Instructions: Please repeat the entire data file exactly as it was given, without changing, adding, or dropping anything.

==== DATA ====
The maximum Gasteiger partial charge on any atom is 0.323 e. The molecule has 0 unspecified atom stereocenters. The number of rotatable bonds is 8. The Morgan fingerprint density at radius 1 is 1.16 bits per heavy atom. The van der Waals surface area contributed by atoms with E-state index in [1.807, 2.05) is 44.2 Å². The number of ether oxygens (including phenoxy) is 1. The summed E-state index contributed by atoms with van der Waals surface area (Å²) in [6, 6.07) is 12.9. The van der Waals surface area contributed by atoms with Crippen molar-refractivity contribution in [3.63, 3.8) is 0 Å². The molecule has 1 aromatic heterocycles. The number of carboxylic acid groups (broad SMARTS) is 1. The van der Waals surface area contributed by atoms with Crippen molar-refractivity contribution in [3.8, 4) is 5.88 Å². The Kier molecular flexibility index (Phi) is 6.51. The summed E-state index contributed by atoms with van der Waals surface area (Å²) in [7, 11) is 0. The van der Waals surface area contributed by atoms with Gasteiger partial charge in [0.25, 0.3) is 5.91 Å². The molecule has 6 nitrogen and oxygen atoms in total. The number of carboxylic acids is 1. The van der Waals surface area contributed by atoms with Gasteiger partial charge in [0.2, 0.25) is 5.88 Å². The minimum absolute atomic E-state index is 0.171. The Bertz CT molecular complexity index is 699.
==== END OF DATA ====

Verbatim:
The maximum Gasteiger partial charge on any atom is 0.323 e. The molecule has 0 unspecified atom stereocenters. The number of rotatable bonds is 8. The Morgan fingerprint density at radius 1 is 1.16 bits per heavy atom. The van der Waals surface area contributed by atoms with E-state index in [1.807, 2.05) is 44.2 Å². The number of ether oxygens (including phenoxy) is 1. The summed E-state index contributed by atoms with van der Waals surface area (Å²) in [6, 6.07) is 12.9. The van der Waals surface area contributed by atoms with Crippen molar-refractivity contribution in [3.63, 3.8) is 0 Å². The molecule has 1 aromatic heterocycles. The number of carboxylic acid groups (broad SMARTS) is 1. The van der Waals surface area contributed by atoms with Crippen molar-refractivity contribution in [3.8, 4) is 5.88 Å². The Kier molecular flexibility index (Phi) is 6.51. The summed E-state index contributed by atoms with van der Waals surface area (Å²) in [7, 11) is 0. The van der Waals surface area contributed by atoms with Gasteiger partial charge in [0.25, 0.3) is 5.91 Å². The molecule has 6 nitrogen and oxygen atoms in total. The number of carboxylic acids is 1. The van der Waals surface area contributed by atoms with Gasteiger partial charge in [0.2, 0.25) is 5.88 Å². The minimum absolute atomic E-state index is 0.171. The Bertz CT molecular complexity index is 699.